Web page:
Ray Marshall served as general manager of Lindsay’s storied Academy Theatre from 1985 to 2006 — 21 consecutive years of service. After Marshall moved on, there have been at least nine general managers, and currently there is no general manager at all.
This revolving door — and the erosion of good will associated with it — is not only threatening the theatre’s reputation but its continued operation.
The Academy, said to be the most technically perfect theatre in Canada, is the crown cultural jewel of Lindsay. It was once led and nurtured by Dennis Sweeting, the founder of Kawartha Summer Theatre (KST), who was also the first president of the Association of Canadian Television and Radio Artists (ACTRA). His wife, Maggie Sweeting, was the administrator.
In 1834, a town plan for Lindsay was envisioned on what was then nothing more than a cedar swamp. The planners envisioned something different, and grander than the Purdy Mills hamlet which had been established south of the Scugog River almost 15 years previously.
Kent and Victoria Streets were designed to be one and a half times wider than the standard 66-foot right of way. As the final report on Downtown Heritage Conservation District notes, this was done “presumably to highlight their importance but also to make maneuvering horses and carts that much easier.”
So urban planning for this area of our city has, from its very outset, consisted of a blend of anticipating future transit needs and a vision of something bigger and special.
Where there is young people and vitality, you’re going to find punk rock. — Henry Rollins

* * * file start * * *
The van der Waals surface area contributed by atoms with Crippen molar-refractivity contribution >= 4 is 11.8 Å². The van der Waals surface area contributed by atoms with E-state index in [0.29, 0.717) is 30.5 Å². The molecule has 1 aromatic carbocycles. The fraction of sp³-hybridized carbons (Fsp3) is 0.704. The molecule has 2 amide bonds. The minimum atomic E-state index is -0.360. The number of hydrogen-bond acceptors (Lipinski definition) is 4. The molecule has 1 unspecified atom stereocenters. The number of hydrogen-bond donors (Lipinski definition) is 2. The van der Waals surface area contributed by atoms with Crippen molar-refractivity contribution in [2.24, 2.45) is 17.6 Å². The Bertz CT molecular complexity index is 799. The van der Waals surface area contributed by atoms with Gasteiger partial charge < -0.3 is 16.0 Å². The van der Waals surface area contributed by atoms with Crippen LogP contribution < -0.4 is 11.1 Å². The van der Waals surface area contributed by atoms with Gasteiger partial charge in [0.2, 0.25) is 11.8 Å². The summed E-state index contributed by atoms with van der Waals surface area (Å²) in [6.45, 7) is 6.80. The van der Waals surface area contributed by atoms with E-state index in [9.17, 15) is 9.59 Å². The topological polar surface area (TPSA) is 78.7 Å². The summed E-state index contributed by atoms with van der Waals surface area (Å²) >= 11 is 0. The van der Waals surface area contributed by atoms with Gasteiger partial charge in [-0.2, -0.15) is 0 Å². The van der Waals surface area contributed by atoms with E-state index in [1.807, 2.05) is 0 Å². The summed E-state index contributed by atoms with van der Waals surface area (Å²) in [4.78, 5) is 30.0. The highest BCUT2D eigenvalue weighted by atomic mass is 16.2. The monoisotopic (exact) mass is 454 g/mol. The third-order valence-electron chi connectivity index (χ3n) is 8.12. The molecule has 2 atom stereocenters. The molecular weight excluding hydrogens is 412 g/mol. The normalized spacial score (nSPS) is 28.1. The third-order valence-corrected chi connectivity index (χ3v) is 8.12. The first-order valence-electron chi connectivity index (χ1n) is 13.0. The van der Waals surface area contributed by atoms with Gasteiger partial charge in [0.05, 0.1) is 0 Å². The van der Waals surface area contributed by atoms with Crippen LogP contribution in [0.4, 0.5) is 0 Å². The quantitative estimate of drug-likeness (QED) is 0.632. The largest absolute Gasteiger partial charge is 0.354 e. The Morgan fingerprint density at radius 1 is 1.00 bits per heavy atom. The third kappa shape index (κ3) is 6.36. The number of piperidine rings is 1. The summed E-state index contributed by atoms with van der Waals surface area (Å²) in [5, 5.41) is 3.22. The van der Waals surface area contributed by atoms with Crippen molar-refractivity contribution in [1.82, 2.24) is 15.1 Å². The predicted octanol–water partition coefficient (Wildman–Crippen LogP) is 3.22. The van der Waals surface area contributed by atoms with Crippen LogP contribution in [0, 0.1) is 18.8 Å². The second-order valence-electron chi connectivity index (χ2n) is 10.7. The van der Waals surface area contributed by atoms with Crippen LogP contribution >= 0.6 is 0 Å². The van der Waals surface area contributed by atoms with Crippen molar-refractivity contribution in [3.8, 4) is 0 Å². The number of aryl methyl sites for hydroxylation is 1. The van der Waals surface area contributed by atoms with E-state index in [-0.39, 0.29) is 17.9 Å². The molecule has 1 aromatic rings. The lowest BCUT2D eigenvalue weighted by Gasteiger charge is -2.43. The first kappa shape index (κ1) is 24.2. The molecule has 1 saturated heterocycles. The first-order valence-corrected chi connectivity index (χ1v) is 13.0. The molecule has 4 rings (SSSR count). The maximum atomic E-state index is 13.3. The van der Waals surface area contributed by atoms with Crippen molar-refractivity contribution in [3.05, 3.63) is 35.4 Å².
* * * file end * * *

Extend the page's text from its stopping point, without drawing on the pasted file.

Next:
One of Lindsay’s most famous bar brawls and the start of punk rock in the CKL happened on the same time at the same place on the same night. It was the late spring of 1980 and Lindsay’s first punk rock band, The Lindsay Huns, were playing at The Central Hotel on William Street — a long gone Lindsay landmark.
Musicologists will argue about the exact start of punk, and who started it, but punk rock had been around, and had been a growing musical and cultural movement since 1977, and probably earlier. The term itself — coined in the early 70s — was used by a few musical journalists to describe the style known as garage-rock.
At the March 19 Committee of the Whole (COW) meeting, Council heard from Dianne Lister and Susan Taylor, representatives from the Kawartha Lakes Arts Council (KLAC) and the Cultural Centre Committee, who recommended that Council strike a working group to examine the possibility of a cultural centre for the municipality.
The invitation: To participate in a trial run of a Kawartha Lakes Arts & Heritage Trail “Experience.” Over the course of a weekend participants are to be introduced to the art of dry stone walling. They will restore a section of the roughly 150-year-old Laidlaw wall that lines a stretch of Balsam Lake Drive.
The invitee: An Advocate columnist with minimal manual dexterity, little aptitude, and the soft hands of a scribe.
The Experience: Orientation
It’s a chilly Saturday morning in late October when we meet in the warmth of the Days Inn lobby: a writer, a museum volunteer, an economic development officer, a travel agent, and a dry stone mason.
Not hard to identify the mason, our instructor. John Shaw-Rimmington is lanky and weathered looking, with a white beard and untrimmed hair. His handshake is strong, and the hand that wraps around mine is roughened, reddened, one fingernail black.
In 2014, a coalition of artists and organizations formed Kawartha ArtsVote to bring awareness to the cultural sector in advance of the 2014 municipal election. In the lead up to the 2018 municipal election this October, they are re-launching ArtsVote, working with Kawartha Lakes Heritage Network, and shining the light on the cultural sector once again.